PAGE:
Another common thing I see is someone who thought they were covered for one thing but ended up not being covered for it. This happens in all types of insurance. Drivers who think they have roadside assistance. The family of a deceased person who learns the hard way that a certain type of death was not covered by their loved one’s life insurance policy. And, yes, landlords who realize too late that they are held responsible for an injury that occurs on their property.

These are unfortunate results that occur due to insufficient communication between an agent and the insured. Everyone loses when there is no adequate coverage. It’s not uncommon for a defendant to simply not have the money or assets to pay a judgment against them. If the defendant is not covered and the plaintiff does not have their own insurance to cover their bills, they may also be liable for their own bills.

The best advice I can give to any of your clients is to tell you as fully as possible about their complaints. And to you, as insurance agents, I encourage you to remember the risk and liability to which customers are exposed without the proper coverage. Because all it takes is one event to turn their lives upside down.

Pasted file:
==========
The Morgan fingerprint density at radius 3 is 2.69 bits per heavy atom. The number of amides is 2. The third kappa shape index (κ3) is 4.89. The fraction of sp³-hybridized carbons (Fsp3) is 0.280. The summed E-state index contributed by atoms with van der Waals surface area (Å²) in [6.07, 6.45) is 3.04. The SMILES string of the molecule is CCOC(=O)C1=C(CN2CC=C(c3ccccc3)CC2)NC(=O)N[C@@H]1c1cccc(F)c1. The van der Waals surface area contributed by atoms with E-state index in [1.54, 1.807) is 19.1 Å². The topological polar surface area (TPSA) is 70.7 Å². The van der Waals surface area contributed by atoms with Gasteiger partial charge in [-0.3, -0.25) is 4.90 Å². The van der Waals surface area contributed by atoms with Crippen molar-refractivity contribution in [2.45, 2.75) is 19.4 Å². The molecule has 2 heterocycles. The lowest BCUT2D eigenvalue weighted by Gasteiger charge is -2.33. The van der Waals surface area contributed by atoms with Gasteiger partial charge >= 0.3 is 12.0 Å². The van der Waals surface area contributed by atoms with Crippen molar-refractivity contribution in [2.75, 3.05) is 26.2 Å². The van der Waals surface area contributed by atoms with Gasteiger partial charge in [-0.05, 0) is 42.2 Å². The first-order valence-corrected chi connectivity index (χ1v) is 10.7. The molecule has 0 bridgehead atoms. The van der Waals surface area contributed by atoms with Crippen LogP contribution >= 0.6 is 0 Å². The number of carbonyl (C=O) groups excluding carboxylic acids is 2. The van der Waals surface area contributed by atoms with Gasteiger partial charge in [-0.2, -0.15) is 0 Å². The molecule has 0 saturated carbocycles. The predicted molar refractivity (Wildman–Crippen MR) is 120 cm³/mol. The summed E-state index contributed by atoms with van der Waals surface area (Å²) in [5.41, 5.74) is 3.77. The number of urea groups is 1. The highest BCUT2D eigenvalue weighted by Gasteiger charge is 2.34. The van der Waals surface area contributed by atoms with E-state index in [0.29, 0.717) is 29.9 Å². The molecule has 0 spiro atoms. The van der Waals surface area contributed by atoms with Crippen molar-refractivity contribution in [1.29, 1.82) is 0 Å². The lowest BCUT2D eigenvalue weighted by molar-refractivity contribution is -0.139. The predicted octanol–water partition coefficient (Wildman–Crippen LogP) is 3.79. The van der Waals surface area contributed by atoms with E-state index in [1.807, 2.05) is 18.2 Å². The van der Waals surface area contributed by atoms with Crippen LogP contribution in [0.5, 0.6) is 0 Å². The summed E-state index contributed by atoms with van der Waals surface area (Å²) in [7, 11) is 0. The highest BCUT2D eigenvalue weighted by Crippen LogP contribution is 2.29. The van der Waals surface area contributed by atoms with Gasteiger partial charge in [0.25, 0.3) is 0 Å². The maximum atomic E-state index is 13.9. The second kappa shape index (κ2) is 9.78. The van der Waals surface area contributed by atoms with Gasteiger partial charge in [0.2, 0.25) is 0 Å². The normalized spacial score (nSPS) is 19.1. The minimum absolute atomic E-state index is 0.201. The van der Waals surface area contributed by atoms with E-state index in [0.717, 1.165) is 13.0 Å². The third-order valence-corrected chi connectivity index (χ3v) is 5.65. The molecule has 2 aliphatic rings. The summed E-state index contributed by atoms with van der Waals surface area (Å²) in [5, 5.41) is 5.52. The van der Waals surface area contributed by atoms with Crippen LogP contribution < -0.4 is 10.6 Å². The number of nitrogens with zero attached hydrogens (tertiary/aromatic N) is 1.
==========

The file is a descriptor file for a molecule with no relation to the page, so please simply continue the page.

4. A good insurance policy turns an apocalyptic day into just another Monday.

A great insurance policy turns an apocalyptic event into another Monday for the insurance company. However, this is only true if the coverage was sufficient. It’s there that you intervene. As lawyers, we have a lot in common with insurance agents. Both:

  • You want to make sure that our customers are properly compensated if necessary.
  • If a claim (or a case in our field) arises, we want our customers to win.
  • We want our customers to have peace of mind.

This last point is particularly true. Stress kills. Some studies show that it is just as harmful as smoking. A good thing to remind your clients when they doubt the value of an insurance policy that takes into account any realistic liability is:

The worst thing in your life can cost you tens of thousands (or even hundreds of thousands) of dollars. But the right policy will turn the same event into a 10 minute phone call.